As our 900 United employees based there can attest, Guam is a tight-knit community — just over 160,000 people on an island 30 miles long — and the community really pulls together to help one another.

"It seems as though everybody knows everybody on Guam, and unfortunately that also means we all know loved ones and friends and neighbors who are battling cancer or who passed away because of it," said International HR Manager Alethea Flores, co-captain of the volunteer effort behind the 12th annual United Plane Pull – "Towing the Line to Save Lives."

Alethea, her co-captain Micronesia Sales Senior Manager Paula Monk, and a cast of hundreds from all United departments and many business partners worked for months to prepare for June 24's event, which attracted 2,500 people to our maintenance hangar at Guam. A total of 43 teams took part, each getting two chances to pull a Boeing 737-800 12 feet down the ramp. United fielded four teams — one from Guam Ramp Service, another from Japan, one made up of employees from South China, and another from our United Express partner Cape Air.

United Team Japan

The quickest time, 4.61 seconds, was posted by men's division team FD (Fire Department) All Stars sponsored by Moylan's NetCare. The fastest co-ed team was the Department of Defense Team 1 sponsored by DZSP 21, with a time of 4.66 seconds. The real heavy lifting, however, took much longer than seconds.

"Planning has been going on for months, and as usual the final weeks and days were hectic," Paula noted. "But we've got a lot of experience arranging these large community events, and we're fortunate on Guam to have so many who are willing to volunteer and put in all that extra time for a good cause."

The Tech Ops team that services Boeing 737s and 777s and provides field services for charters and special flights such as those to remote Western Pacific islands handled most of the logistics.

Because the hangar is the primary venue for the event, including the elaborate Opening Ceremonies with a full-blown Parade of Teams, aircraft that would normally be worked on there are relocated outside for a couple of days.

"This weekend we have another 737 that needs some sheet metal work done, and it can't wait, so I have a team that's working on that airplane right now over there in the hot sun," said Guam Maintenance Manager Rudy Capistrano, pointing to where the aircraft was parked. "They really deserve credit for that, and for missing out on all the fun everyone else is having."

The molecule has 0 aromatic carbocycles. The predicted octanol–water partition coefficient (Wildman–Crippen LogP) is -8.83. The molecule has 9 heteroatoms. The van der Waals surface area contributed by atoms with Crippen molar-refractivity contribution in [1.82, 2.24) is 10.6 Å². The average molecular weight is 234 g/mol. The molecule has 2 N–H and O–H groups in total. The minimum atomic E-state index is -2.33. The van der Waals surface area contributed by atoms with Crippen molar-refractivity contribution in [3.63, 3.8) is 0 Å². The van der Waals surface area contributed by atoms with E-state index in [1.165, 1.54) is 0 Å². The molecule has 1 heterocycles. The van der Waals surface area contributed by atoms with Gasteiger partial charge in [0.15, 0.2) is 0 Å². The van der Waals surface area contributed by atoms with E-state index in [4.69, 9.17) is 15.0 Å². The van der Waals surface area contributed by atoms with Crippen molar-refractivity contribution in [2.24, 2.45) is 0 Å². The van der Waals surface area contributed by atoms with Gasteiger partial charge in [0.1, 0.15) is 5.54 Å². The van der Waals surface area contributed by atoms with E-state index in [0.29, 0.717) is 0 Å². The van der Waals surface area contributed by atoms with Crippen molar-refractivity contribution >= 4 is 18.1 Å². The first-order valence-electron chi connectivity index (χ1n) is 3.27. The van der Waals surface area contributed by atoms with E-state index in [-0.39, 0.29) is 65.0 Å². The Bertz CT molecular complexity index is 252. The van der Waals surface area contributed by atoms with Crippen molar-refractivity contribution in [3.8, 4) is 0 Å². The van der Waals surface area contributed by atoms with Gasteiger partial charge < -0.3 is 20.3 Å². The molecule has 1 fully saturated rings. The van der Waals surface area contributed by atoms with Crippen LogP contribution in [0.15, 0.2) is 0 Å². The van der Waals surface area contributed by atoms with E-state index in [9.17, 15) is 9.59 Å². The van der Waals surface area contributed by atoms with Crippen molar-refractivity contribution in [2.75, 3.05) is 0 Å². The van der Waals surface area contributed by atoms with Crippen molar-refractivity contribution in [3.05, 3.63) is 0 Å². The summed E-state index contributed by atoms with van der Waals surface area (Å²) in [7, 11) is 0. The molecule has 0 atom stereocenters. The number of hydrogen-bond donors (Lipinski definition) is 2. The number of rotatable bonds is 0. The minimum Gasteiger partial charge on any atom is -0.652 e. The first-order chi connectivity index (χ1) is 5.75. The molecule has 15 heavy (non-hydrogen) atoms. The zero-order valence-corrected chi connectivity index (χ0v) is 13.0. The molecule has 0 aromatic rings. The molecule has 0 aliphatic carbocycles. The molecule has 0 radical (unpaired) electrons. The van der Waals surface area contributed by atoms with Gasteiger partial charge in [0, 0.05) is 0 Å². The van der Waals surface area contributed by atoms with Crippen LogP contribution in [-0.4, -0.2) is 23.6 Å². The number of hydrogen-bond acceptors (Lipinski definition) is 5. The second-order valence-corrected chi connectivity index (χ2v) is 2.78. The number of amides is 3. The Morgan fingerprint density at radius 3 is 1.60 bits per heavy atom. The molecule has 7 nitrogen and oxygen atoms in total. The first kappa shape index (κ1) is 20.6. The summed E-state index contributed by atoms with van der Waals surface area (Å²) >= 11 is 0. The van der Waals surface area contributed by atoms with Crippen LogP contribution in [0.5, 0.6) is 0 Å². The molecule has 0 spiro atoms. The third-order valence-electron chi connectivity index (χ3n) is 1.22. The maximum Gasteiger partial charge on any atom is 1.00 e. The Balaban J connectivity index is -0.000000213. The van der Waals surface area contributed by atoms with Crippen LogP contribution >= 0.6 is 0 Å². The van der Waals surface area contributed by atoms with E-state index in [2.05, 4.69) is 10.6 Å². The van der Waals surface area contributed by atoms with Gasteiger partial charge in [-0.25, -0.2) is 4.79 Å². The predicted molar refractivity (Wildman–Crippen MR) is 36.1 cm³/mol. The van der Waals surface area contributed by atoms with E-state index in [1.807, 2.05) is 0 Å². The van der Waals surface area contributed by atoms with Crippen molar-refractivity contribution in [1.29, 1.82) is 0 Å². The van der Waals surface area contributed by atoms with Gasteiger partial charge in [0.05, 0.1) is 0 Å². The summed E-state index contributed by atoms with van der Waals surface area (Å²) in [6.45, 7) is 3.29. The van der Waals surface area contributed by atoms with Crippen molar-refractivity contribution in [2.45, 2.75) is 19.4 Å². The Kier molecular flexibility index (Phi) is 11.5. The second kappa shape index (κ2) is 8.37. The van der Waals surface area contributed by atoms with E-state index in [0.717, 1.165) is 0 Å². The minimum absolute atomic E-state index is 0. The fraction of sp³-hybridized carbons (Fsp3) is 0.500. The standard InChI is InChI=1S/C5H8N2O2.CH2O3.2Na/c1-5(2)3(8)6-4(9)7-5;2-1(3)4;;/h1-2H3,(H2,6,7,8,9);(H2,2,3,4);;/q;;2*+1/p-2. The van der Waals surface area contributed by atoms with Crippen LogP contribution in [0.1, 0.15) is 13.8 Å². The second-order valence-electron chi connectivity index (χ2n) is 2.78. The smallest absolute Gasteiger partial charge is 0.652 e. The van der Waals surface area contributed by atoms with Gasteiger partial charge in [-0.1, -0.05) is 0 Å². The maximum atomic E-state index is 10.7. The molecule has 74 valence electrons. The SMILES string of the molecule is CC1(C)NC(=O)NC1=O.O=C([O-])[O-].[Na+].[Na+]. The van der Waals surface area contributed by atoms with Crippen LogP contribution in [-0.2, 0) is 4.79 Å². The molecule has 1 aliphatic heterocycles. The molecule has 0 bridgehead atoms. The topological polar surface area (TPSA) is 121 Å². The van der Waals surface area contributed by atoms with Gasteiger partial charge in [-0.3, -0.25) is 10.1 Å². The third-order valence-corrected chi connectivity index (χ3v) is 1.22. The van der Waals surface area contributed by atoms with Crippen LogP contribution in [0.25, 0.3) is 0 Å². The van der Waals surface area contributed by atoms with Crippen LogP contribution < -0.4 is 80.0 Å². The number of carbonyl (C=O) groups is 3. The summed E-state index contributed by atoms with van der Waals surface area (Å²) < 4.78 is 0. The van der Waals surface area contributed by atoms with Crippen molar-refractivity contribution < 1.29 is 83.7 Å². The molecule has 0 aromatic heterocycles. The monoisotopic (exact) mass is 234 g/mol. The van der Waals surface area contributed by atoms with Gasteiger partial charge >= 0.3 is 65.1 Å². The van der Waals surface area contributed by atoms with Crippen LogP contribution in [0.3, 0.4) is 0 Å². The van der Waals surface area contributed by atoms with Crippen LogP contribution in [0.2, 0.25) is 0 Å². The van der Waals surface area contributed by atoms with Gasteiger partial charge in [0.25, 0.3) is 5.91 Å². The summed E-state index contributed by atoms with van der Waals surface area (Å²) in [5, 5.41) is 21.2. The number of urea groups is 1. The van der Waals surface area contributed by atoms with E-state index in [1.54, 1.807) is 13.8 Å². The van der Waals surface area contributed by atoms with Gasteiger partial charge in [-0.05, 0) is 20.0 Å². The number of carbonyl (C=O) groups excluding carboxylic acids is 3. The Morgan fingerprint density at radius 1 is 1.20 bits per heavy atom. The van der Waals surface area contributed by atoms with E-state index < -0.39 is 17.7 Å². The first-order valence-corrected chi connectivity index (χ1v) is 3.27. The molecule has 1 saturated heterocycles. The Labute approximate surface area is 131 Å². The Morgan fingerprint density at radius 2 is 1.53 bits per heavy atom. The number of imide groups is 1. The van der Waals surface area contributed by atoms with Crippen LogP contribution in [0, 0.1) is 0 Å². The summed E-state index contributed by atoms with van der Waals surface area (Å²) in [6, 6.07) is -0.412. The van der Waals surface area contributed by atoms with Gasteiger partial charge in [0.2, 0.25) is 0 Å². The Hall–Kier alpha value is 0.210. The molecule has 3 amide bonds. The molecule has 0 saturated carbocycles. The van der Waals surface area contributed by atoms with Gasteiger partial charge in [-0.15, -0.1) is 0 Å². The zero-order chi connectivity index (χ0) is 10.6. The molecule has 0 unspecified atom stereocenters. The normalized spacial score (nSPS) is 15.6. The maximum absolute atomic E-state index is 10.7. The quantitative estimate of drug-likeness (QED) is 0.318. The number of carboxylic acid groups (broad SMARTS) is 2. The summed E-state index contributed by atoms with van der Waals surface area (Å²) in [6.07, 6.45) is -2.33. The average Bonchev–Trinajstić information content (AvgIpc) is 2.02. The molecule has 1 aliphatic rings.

The week prior to the event was particularly challenging for Tech Ops as it made preparations. Planners usually adjust the schedule so that the hangar is not needed during the event, but days before the event the crews were dealing with more aircraft out of service than usual. Thanks to teamwork and extra effort, the team was able to clear all the aircraft with the exception of the one needing the sheet metal work.

Cape Air team pulling

Tech Ops also provided employees to stand by the plane taking part in the plane pull: They were in the cockpit riding brakes, driving the tractor that repositioned the plane after each two pulls, and hooking and unhooking the tow ropes. We also had employees standing by to monitor the safety and security of the event, and two from our on-site clinic to provide first aid. Others kept the teams on schedule with military precision, as each went from check-in through briefing and safety reminders, posed in front of the 737 for team photos, did the pulls, then went back to the hangar to cheers from supporters.

Clarissa Perez, senior manager of our Guam Inflight base, served again as emcee of the event, keeping the crowd updated and entertained while results were posted in real time on a giant LED screen behind the stage. Local musicians and dancers performed, there were jump houses and other attractions for children and a wide array of refreshments.

Towing the Line to Save Lives raised at least $25,800 from pull team registrations; that figure will grow once raffle ticket and other sales are added. Proceeds are split 50/50 between the American Cancer Society and Guam Cancer Care.

"This is yet another example of why I enjoy living and working here so much," said 737 Captain Trond Einemo, who was supplying each 20-person team with gloves to wear while tugging at the heavy tow ropes. "People from all departments come out on this hot Saturday to support the community and we're all having a great time doing it."